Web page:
A law on free access to information that is a powerful tool for corruption control and watchdog activities has been absent in the Czech legal framework for quite a long time; this project contributed to the successful culmination of the efforts to bring it into life. The seminar was widely inclusive, convening the representatives of the civil society, deputies, journalists and civil servants. The printed outcome of the seminar was distributed to the members of Chamber of Deputies before the vote. The advocacy part and media campaign implemented by TIC targeted three main groups – deputies and senators, journalist and young people. The message was simple – allow for free access to information. Tools like free postcards with a motto “Get informed by your deputy or senator when they allow you to access the information” were used. TIC issued around 10.000 postcards and sent them to all legislators and important journalists; the postcards were also distributed freely by a chain of cinemas, cafes and restaurants. The main message of the campaign was modified and extended for each of the target groups (via press releases, letters or info brochures). The campaign managed to get the deputies and senators under pressure and made some of them to make a public commitment to support the law (43 out of the 200 deputies made the public commitment they would vote for the law). An individual approach to each and every deputy and senator proved efficient; it allowed for expression of their personal opinions and for media coverage. There was also an important role of journalist who were not only transmitting the message but took active part in the campaign. TIC supplied media actively with additional info on how the law works in different European countries or delivered the statements of the involved Czech deputies. The law was adopted in spring 1999 and went into effect as of January 2000.
TI Georgia’s project “Informed Citizens and Accountable Government”” strove to foster communication between majoritarian parliamentarians and their constituencies and promote public awareness of and input into the legislative process. To achieve these goals, TI Georgia, in cooperation with majoritarian MPs and their district office (bureau) representatives, conducted public meetings in three-month cycles in 57 districts in Georgia. At these meetings citizens received information about parliamentary developments over the last three months and its future plans. They also had the opportunity to inform their majoritarian MPs about their main concerns at the local level and share with him/her their opinions about Parliament’s work. As part of the project, TI Georgia also assessed majoritarian bureaus and administrative barriers to their work and conducted trainings for bureau staff to increase their competence.”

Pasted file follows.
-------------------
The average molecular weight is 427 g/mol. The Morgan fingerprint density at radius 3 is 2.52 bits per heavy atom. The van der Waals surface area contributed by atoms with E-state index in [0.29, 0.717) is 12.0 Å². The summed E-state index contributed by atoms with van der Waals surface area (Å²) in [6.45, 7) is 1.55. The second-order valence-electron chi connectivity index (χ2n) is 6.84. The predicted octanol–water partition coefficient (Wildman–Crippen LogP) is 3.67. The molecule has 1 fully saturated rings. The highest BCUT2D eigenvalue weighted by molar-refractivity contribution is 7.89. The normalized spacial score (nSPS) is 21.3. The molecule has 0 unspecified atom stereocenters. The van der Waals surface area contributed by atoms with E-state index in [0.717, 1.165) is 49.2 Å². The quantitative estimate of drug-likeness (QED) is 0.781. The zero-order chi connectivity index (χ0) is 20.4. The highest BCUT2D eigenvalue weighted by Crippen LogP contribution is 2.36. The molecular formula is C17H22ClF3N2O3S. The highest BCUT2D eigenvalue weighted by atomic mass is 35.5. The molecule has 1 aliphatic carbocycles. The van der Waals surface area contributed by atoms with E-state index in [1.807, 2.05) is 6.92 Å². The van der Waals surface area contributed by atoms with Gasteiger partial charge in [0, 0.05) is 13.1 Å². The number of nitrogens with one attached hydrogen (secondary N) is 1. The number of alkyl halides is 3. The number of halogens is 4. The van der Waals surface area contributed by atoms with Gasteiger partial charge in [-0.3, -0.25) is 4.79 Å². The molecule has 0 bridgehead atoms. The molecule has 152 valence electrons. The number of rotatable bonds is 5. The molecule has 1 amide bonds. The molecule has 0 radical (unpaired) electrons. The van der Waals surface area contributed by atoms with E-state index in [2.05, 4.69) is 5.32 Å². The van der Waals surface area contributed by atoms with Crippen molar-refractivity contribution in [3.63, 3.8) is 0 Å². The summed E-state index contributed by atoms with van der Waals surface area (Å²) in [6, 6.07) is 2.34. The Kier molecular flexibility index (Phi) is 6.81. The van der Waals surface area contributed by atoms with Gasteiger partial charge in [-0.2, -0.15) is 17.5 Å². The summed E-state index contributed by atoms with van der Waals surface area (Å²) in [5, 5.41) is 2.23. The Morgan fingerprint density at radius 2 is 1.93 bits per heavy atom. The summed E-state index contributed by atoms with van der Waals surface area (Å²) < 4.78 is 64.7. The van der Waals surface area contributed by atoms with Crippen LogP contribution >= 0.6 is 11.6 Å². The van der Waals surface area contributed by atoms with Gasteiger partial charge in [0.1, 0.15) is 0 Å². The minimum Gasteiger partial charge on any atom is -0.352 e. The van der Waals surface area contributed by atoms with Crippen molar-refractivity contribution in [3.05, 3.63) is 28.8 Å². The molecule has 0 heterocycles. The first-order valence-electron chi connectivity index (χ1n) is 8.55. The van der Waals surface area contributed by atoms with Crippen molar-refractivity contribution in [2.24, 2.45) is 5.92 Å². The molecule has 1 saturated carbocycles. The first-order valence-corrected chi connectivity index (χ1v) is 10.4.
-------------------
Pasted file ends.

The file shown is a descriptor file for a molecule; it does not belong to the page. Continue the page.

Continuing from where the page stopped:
This was a public procurement education project on the protection of bidders rights.
As part of the project, politicians were encouraged to publish their assets on a website (access with own password, accuracy of information cannot be verified but the public can check). Politicians could constantly update the information. The campaign targeted individual politicians, not parties, because voters can vote for individual candidates on the party lists (personalized vote).
The project represents a policy analysis of the process of issuing building permits. Formal standards, laws, and rules which regulate the receipt of building permits are unclear, contradictory, and at times even impossible to fulfill. At the same time, hardly any conflicts between the issuer and the recipient of a building permit are taken to court. Official arguments and differences of opinion are a very rare occurrence, and the question is why. The study offers an explanation – practice is regulated not so much by official rules, standards and legislation as by habit and a variety of corrupt practices to resolve or avoid disputes. The study is based on data compiled from surveys, observations, analysis of documents, interviews with experts, and focus-group discussions. The study maps the construction approval process.